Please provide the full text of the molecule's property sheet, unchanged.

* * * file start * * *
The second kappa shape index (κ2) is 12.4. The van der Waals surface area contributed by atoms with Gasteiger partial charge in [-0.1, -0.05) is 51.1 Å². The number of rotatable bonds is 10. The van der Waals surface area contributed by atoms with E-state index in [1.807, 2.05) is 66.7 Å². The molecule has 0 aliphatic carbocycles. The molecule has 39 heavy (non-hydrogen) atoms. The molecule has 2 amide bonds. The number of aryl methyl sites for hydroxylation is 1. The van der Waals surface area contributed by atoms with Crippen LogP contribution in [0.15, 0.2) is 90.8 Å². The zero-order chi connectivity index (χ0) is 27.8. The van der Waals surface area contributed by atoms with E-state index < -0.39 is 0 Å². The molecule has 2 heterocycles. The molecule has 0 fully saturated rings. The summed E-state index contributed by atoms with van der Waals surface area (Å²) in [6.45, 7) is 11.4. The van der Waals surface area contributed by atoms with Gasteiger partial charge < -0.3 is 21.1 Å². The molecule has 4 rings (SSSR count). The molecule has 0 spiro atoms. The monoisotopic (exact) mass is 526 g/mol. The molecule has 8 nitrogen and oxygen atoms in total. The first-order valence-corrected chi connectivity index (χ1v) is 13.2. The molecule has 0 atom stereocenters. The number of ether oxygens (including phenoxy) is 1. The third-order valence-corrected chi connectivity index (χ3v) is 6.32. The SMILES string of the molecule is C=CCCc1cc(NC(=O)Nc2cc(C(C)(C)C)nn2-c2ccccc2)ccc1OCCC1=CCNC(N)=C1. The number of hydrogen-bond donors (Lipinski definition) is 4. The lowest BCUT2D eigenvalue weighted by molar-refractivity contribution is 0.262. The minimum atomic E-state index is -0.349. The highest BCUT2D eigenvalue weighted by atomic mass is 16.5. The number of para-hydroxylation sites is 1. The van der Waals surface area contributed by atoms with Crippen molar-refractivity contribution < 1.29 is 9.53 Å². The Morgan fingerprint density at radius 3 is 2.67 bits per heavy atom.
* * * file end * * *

The second kappa shape index (κ2) is 12.4. The van der Waals surface area contributed by atoms with Gasteiger partial charge in [-0.1, -0.05) is 51.1 Å². The number of rotatable bonds is 10. The van der Waals surface area contributed by atoms with E-state index in [1.807, 2.05) is 66.7 Å². The molecule has 0 aliphatic carbocycles. The molecule has 39 heavy (non-hydrogen) atoms. The molecule has 2 amide bonds. The number of aryl methyl sites for hydroxylation is 1. The van der Waals surface area contributed by atoms with Crippen LogP contribution in [0.15, 0.2) is 90.8 Å². The zero-order chi connectivity index (χ0) is 27.8. The van der Waals surface area contributed by atoms with E-state index < -0.39 is 0 Å². The molecule has 2 heterocycles. The molecule has 0 fully saturated rings. The summed E-state index contributed by atoms with van der Waals surface area (Å²) in [6.45, 7) is 11.4. The van der Waals surface area contributed by atoms with Gasteiger partial charge < -0.3 is 21.1 Å². The molecule has 4 rings (SSSR count). The molecule has 0 spiro atoms. The monoisotopic (exact) mass is 526 g/mol. The molecule has 8 nitrogen and oxygen atoms in total. The first-order valence-corrected chi connectivity index (χ1v) is 13.2. The molecule has 0 atom stereocenters. The number of ether oxygens (including phenoxy) is 1. The third-order valence-corrected chi connectivity index (χ3v) is 6.32. The SMILES string of the molecule is C=CCCc1cc(NC(=O)Nc2cc(C(C)(C)C)nn2-c2ccccc2)ccc1OCCC1=CCNC(N)=C1. The number of hydrogen-bond donors (Lipinski definition) is 4. The lowest BCUT2D eigenvalue weighted by molar-refractivity contribution is 0.262. The minimum atomic E-state index is -0.349. The highest BCUT2D eigenvalue weighted by atomic mass is 16.5. The number of para-hydroxylation sites is 1. The van der Waals surface area contributed by atoms with Crippen molar-refractivity contribution < 1.29 is 9.53 Å². The Morgan fingerprint density at radius 3 is 2.67 bits per heavy atom.